Researchers have found in a new study that people who have felt psychologically low or under stress had a lower response to a meningitis vaccine than expected. Undergraduate students in the UK all get a vaccination against meningitis, to protect them from an outbreak of this potentially fatal brain infection. So they form an ideal population for studying the effects of stress on immune response.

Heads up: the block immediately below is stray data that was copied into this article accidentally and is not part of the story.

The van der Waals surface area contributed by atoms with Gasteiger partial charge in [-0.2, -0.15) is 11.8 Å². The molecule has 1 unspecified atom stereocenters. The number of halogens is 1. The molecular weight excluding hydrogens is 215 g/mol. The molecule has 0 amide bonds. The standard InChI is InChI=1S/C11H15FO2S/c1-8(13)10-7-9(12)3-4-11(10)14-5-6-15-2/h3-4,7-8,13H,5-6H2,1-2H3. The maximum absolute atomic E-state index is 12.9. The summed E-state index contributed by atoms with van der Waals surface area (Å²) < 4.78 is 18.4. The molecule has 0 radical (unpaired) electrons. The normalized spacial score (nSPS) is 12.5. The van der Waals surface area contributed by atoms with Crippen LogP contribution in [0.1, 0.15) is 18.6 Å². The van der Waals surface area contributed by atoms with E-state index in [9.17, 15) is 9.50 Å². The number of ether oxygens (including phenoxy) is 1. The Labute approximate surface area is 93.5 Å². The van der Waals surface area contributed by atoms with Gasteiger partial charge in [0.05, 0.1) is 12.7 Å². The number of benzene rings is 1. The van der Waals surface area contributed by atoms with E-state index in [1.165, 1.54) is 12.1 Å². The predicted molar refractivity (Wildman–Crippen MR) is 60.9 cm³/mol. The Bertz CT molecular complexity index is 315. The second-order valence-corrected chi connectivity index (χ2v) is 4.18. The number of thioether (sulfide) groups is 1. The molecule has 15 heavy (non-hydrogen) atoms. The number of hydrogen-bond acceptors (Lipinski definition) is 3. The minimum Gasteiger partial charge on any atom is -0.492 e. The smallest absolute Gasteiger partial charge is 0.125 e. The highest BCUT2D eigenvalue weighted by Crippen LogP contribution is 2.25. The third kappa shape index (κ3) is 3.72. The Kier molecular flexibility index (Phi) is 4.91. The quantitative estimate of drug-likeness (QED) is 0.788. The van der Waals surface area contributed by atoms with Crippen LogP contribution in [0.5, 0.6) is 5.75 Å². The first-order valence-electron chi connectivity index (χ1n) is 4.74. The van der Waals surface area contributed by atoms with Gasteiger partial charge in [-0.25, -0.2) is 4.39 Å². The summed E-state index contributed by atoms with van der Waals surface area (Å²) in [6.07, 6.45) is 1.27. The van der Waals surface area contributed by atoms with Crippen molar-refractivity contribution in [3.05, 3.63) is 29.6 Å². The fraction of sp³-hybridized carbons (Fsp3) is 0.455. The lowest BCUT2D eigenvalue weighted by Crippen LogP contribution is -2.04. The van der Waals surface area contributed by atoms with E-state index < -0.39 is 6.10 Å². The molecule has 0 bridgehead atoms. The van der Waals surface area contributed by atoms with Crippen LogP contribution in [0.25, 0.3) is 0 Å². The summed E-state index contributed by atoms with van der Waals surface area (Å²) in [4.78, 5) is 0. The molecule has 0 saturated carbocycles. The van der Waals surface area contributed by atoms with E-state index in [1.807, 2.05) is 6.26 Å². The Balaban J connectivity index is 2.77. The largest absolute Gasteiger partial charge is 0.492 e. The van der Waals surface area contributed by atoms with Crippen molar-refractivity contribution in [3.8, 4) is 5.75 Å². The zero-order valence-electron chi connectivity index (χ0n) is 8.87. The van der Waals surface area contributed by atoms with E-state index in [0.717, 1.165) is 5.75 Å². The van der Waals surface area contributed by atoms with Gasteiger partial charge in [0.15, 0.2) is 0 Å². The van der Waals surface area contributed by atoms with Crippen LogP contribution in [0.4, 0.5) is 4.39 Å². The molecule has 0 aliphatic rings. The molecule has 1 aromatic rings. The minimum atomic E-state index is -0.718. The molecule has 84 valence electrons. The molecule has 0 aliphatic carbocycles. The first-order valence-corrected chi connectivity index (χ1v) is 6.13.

Researchers at the University of Birmingham asked a group of students about their mental wellbeing and took blood samples to measure antibody levels against meningitis. Those who had high levels of perceived stress and felt 'low' psychologically had lower antibody levels. They'd be less able to fight off the disease, if they were exposed.
In fact, there was no link between exposure to known stressful events and low antibody levels. It was the participants' perception of stress that counted. Previous evidence suggests that such psychological influences are also at work when people have vaccines against hepatitis B, influenza and rubella.